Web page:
Barry Byrne is the Global Senior Director for Marketing Procurement at adidas. He is a passionate champion of innovation in procurement and has supported some of the most influential marketing campaigns of a generation, including Guinness’s ‘Made of More,’ Smirnoff’s ‘Night Life Exchange’ and Budweiser’s ‘Light up the World Cup.’
Barry has more than 20 years’ experience working with some of the biggest names in the industry and is a true people leader with an excellent track record of developing teams that live to take on challenge and deliver outstanding business outcomes.
In his spare time Barry likes to attend his son’s soccer games and watch his daughter horse riding. He also attends Ajax games at the Johan Cruyff Arena and never misses a Leinster or Ireland game.
Barry is one of the most authentic and influential leaders I have had the pleasure of speaking to, and I believe this has been key to his success to date. I hope you enjoy the interview.
Was procurement an intentional career for you?
Procurement was never the plan. To be fair, there was no plan! I finished up in college and floated. A friend of a friend asked me if I would be interested to take a three-month contract working for Guinness, filing invoices. I took the role, and the rest is history. Three months turned into 15 years, Guinness became Diageo, I moved from invoice controlling to procurement process to procurement and eventually landed in marketing procurement. I was very lucky to find myself in a company with great leadership, great culture and people who believed in me and supported me to grow and develop. After 15 years I left Diageo and joined Carlsberg as the Global Head for Marketing Procurement. So, I guess you could say procurement found me!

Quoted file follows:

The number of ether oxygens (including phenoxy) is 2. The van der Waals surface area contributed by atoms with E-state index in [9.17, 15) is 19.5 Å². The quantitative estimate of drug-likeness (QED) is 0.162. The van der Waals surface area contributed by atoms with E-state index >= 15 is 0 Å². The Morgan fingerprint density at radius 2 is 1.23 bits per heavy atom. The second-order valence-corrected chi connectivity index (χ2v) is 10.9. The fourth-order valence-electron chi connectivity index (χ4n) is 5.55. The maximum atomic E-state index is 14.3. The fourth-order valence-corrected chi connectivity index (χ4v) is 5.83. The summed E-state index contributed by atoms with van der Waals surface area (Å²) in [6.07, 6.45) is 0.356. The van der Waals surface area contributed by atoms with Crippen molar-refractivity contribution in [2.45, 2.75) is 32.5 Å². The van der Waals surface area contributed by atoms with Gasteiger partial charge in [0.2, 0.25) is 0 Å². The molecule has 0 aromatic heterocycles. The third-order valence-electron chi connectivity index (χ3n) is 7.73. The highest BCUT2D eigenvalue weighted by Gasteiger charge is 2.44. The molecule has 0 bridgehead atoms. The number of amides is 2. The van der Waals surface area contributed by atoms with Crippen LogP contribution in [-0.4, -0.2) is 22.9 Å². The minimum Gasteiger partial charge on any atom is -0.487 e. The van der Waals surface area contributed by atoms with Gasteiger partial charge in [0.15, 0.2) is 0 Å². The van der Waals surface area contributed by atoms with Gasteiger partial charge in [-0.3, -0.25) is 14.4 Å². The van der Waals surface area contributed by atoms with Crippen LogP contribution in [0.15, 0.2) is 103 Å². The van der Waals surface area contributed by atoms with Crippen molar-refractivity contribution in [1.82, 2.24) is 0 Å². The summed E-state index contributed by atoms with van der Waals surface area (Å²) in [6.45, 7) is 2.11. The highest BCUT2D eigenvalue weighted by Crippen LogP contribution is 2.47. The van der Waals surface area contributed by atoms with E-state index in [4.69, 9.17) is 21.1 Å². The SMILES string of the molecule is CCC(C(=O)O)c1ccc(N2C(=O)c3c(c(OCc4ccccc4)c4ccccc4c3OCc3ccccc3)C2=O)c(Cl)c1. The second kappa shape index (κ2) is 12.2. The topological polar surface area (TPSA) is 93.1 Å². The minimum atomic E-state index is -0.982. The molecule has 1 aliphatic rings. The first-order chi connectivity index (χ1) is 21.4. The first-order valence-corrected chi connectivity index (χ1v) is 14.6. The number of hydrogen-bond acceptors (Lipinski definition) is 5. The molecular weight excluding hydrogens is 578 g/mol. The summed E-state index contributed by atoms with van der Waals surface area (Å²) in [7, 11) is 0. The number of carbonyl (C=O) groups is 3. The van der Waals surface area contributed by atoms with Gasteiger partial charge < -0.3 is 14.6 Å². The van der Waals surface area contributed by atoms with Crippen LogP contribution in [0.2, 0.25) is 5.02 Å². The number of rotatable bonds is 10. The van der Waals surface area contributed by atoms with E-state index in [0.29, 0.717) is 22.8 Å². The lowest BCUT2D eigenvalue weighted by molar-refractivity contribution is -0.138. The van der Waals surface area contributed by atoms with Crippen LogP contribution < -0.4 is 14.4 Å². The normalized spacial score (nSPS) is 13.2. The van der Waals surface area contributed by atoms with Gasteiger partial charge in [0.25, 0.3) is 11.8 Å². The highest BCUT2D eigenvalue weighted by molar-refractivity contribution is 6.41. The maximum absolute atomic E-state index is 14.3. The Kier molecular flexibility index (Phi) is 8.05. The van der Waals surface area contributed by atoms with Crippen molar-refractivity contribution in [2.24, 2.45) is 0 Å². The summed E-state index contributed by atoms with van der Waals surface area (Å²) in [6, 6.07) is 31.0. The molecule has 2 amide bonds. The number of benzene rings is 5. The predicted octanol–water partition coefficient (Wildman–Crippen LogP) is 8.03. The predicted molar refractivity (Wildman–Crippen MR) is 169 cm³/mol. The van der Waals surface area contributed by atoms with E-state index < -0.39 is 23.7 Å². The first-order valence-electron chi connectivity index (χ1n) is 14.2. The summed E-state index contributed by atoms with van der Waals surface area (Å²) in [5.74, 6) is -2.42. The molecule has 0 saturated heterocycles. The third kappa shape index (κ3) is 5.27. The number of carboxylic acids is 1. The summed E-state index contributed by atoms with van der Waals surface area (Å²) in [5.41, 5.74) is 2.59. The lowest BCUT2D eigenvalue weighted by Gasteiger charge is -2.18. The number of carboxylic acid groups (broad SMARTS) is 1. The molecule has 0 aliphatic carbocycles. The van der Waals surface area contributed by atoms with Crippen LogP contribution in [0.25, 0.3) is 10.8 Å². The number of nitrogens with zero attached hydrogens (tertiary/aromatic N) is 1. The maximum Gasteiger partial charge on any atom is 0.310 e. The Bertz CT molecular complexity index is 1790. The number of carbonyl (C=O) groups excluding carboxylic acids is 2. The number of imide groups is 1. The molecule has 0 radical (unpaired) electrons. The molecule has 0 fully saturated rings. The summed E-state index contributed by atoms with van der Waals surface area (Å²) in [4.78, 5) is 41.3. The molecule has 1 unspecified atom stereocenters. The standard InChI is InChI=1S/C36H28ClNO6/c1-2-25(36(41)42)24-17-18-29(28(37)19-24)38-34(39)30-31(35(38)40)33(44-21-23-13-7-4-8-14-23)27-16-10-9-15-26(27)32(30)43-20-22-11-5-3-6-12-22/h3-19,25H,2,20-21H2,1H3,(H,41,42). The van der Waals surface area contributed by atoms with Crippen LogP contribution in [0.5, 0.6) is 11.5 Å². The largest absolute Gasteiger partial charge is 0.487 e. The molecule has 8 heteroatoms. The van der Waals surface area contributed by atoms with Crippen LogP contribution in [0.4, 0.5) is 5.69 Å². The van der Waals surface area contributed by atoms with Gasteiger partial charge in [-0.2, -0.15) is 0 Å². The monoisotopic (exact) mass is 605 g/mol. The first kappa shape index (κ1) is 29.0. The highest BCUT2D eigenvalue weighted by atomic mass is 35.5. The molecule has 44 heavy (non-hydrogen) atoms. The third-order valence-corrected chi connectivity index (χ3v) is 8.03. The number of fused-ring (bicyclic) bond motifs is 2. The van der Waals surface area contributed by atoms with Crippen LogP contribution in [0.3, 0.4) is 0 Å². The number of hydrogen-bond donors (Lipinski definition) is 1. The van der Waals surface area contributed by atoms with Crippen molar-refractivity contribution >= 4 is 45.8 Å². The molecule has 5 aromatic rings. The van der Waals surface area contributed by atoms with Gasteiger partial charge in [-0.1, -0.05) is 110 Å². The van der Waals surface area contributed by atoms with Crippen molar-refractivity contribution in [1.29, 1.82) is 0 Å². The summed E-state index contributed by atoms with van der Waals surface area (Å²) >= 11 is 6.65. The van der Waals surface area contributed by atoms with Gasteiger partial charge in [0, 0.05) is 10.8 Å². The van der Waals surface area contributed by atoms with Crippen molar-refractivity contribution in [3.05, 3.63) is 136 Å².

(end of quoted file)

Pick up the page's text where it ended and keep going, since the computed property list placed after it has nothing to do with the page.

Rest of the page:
What skills does a career in procurement give you and how has that toolkit enabled you to fulfil your role today?
My biggest strength has always been and remains today my ability to tell stories, make connections and drive change. Procurement lets me play to my strengths. But along the way procurement has given me a fantastic grounding in how business operates end to end. You really need to understand this to develop strategies that make your organisation stronger.
How do you think the procurement market has changed and what do you think it will look like in five years’ time?
When I began my career journey, I was lucky in that Diageo was already quite advanced in this space. Procurement was integrated into the organisation and we worked hand in hand with our stakeholders to drive value. I was to learn that this was not the case across industry and that many companies operate a far more tactical procurement organisation with a very clear focus on cutting cost. In this environment procurement really isn’t fulfilling its potential. I also believe that many procurement processes and ways of working need to change. If the COVID pandemic has taught procurement anything it’s that the industry needs to be quicker to react. One-hundred-page category strategies hidden in drawers don’t add any value when a crisis hits. I believe in the next five years procurement will become more embedded in organisations, more CPOs will join company boards, there will be a pivot from cost cutting to innovation and sustainability delivery, and most importantly, procurement will become a faster, more agile function, ready to react to business conditions. If I have my way, procurement will also see a huge increase in female leadership.